Youth in Iraq protest hub vow to boycott 'rigged' polls

Iraqi youths chat at a coffee and tea shop in the southern city of Nasiriyah, Iraq, on Sept 1, 2021. PHOTO: AFP

NASIRIYAH, IRAQ (AFP) - Iraq will hold early elections on Sunday (Oct 10) as a concession to a youth-led protest movement, but in Nasiriyah, the city at the heart of the revolt, most young people won't vote.

Ahead of the parliamentary polls, the mood in Nasiriyah and much of Iraq is sombre with little hope the election will bring much-needed change to the war-scarred country.

"Elections in Iraq are rigged," said 21-year-old Anas, echoing a common sentiment among young adults in the impoverished southern city. "They are corrupted by arms and money, and I can't be made to vote with a gun to my head."

Mr Anas, who declined to give his full name, is an economics graduate but, like 40 per cent of Iraqi youths, he is unemployed.

In October 2019, anti-government protests erupted in Baghdad and cities in the mainly Shiite south like Nasiriyah against corruption, unemployment, poor public services and neighbouring Iran's influence over Iraq. Two years on, the protests have died down across much of the country. But in Nasiriyah, simmering public anger is still palpable.

From time to time, young demonstrators still take to the streets, which are filled with posters of "martyrs" killed in clashes with security forces.

Mr Anas said the protests changed his life and opened his eyes to the problems facing his country.

"Before, I was a normal person who went to university. I studied or texted my girlfriend," he said. "But after the October revolution, I felt I had a responsibility to assume, a place to fill within society, and that my voice was being heard."

Nearly 600 people died across Iraq and tens of thousands were wounded in violence related to the protests. More activists have been murdered since, kidnapped or intimidated, but there has been no accountability.

Activists have blamed pro-Iran armed groups, part of the Hashed al-Shaabi paramilitary coalition that helped defeat the Islamic State extremist group.

Aside from insecurity, Iraq is grappling with an economic crisis exacerbated by diminished oil revenues and the coronavirus pandemic, as well as infrastructure dilapidated by decades of conflict and neglect.

Nasiriyah reflects it all: poverty is rampant, there are severe power and water cuts, and investment in infrastructure is sorely lacking.

The country is emerging from almost two decades of war and insurgency since the 2003 United States-led invasion that toppled dictator Saddam Hussein. But promises of a new beginning for the oil-rich country have remained elusive, with many blaming corrupt politicians for Iraq's ills.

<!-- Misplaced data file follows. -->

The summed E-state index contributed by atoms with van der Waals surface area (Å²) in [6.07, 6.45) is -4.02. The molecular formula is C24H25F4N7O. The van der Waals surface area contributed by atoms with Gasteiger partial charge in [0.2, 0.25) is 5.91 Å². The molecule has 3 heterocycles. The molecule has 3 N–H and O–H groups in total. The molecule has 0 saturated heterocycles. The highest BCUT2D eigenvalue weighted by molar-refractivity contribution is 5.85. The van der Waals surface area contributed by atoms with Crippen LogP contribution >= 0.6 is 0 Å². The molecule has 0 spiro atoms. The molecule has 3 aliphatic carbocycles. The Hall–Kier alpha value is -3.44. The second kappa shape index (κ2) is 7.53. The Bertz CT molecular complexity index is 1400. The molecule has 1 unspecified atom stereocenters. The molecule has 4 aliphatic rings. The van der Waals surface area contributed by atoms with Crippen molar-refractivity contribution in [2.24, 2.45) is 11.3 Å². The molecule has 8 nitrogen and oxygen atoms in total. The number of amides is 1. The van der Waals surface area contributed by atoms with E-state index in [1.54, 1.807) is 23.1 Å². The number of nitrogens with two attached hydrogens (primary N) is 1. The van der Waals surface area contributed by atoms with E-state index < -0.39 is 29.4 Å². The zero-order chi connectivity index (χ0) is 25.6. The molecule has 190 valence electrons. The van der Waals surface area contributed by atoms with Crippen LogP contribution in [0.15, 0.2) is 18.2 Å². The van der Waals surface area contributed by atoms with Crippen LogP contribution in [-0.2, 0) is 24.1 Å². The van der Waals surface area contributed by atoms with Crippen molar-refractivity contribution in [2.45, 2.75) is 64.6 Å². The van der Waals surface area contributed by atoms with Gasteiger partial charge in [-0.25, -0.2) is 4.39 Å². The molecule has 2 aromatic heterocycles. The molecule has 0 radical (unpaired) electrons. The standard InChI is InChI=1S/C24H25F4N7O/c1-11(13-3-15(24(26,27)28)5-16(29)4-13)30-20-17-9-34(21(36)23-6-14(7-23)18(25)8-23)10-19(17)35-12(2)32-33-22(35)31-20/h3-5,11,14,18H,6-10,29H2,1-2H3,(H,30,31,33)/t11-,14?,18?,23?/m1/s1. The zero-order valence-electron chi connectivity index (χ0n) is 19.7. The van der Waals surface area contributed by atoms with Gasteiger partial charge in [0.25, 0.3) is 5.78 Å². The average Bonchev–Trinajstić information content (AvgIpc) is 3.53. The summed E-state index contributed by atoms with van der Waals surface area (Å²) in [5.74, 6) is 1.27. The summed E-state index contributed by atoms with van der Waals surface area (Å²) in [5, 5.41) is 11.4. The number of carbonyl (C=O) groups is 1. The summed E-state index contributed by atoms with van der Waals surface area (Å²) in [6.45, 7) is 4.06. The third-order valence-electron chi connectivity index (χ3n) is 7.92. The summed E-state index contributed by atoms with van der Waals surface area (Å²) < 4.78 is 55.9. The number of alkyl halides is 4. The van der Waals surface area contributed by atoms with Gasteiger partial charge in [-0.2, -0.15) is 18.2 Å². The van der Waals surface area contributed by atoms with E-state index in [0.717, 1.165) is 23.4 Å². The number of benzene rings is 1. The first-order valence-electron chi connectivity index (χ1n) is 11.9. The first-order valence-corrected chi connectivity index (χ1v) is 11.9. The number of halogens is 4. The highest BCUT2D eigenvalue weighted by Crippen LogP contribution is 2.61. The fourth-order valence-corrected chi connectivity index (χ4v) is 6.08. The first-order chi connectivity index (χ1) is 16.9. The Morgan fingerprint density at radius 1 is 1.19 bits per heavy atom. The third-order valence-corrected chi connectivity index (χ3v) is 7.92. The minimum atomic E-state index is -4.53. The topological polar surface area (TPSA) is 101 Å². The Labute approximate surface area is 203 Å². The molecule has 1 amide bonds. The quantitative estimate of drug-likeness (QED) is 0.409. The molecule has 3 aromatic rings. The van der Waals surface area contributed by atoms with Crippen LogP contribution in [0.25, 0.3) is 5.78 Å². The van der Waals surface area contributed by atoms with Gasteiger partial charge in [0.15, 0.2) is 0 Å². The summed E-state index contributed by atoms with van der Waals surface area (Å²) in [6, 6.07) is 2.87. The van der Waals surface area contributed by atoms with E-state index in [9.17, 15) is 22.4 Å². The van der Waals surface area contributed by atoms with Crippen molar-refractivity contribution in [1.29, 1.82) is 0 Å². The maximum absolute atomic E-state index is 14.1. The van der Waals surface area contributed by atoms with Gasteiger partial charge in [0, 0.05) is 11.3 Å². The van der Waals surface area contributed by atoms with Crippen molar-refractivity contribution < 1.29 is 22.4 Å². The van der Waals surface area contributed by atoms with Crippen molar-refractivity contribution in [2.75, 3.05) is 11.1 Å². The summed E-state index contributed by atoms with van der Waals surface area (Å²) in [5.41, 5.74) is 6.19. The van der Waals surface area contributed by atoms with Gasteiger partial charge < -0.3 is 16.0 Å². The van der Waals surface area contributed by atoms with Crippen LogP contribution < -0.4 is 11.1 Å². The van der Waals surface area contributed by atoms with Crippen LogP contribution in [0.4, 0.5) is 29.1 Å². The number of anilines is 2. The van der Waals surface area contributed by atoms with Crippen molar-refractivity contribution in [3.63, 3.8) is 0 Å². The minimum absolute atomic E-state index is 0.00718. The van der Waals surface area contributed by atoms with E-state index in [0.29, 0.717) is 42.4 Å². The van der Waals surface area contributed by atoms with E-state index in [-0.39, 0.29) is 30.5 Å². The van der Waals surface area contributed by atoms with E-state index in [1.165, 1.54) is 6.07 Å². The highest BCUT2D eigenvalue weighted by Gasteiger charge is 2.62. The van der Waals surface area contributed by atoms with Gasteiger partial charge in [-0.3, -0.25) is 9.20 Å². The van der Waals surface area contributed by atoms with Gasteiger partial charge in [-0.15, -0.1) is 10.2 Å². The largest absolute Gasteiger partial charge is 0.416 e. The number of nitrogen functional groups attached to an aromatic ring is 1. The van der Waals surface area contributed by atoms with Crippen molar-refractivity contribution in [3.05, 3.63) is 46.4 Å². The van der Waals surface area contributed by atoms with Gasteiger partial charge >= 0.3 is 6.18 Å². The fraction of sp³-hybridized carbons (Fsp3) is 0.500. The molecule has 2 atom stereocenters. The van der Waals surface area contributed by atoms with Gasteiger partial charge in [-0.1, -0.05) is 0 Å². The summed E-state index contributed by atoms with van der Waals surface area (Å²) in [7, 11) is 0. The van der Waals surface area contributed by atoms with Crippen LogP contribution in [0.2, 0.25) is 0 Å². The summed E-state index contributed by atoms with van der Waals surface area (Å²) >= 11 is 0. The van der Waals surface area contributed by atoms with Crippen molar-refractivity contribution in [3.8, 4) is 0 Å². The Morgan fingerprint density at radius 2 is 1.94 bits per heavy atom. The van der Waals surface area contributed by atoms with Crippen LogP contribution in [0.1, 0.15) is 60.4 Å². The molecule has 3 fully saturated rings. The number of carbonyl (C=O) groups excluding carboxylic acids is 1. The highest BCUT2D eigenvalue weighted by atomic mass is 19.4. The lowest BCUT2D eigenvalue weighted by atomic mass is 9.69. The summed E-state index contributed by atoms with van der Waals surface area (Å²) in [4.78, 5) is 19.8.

Mr Haider Jaafar, 23, said that two years ago, he thought elections "were the only means to change things".

Like Mr Anas and other young graduates in Nasiriyah, he is now disillusioned. "How can we hold polls when the country is awash with weapons... when political parties wield a lot of influence and control big money?" he asked.

With so much anger bubbling, candidates hoping to be elected to the 329-seat Parliament have kept a low profile in Nasiriyah.

Instead of canvassing the streets of the city of half a million inhabitants, they have taken their campaign to social media. The few who put up campaign posters in Nasiriyah have had them torn down.

"It's difficult for a candidate to campaign in Nasiriyah, especially after October (2019) and the massacres that took place," said Mr Jaafar. "Some people believe that every candidate is linked to the death of a friend."

Mr Jaafar said that some of the 85 demonstrators killed on a single day in November 2019 in clashes with security forces were friends of his. "At our age, we should not see friends die, lie in a pool of blood," he said.

The government had vowed to bring those responsible for the deaths to justice "but nothing has happened", said Mr Jafaar.

On a cautiously optimistic note, Mr Muntazer, a medical student, said independent candidates with no links to traditional political parties could make a difference.

"If one or even 10 independents win seats in the election, they could exert pressure (in Parliament) and form the nucleus of a real opposition," he said.

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